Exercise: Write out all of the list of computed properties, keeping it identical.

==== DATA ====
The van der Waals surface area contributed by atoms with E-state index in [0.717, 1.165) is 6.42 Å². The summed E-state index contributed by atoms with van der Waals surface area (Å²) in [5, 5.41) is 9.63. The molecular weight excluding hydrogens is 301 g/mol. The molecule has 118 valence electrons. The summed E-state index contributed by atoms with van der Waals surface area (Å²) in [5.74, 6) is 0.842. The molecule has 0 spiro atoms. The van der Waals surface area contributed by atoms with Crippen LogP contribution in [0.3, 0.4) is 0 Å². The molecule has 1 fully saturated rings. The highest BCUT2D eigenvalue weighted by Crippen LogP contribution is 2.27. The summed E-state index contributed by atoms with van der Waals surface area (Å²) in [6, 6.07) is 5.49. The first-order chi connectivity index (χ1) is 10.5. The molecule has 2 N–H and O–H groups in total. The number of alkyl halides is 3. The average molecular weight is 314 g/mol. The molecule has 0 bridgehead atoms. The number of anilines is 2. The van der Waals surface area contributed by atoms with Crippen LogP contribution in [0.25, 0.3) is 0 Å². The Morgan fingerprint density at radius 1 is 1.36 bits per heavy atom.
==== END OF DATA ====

The van der Waals surface area contributed by atoms with E-state index in [0.717, 1.165) is 6.42 Å². The summed E-state index contributed by atoms with van der Waals surface area (Å²) in [5, 5.41) is 9.63. The molecular weight excluding hydrogens is 301 g/mol. The molecule has 118 valence electrons. The summed E-state index contributed by atoms with van der Waals surface area (Å²) in [5.74, 6) is 0.842. The molecule has 0 spiro atoms. The van der Waals surface area contributed by atoms with Crippen LogP contribution in [0.3, 0.4) is 0 Å². The molecule has 1 fully saturated rings. The highest BCUT2D eigenvalue weighted by Crippen LogP contribution is 2.27. The summed E-state index contributed by atoms with van der Waals surface area (Å²) in [6, 6.07) is 5.49. The first-order chi connectivity index (χ1) is 10.5. The molecule has 2 N–H and O–H groups in total. The number of alkyl halides is 3. The average molecular weight is 314 g/mol. The molecule has 0 bridgehead atoms. The number of anilines is 2. The van der Waals surface area contributed by atoms with Crippen LogP contribution in [0.25, 0.3) is 0 Å². The Morgan fingerprint density at radius 1 is 1.36 bits per heavy atom.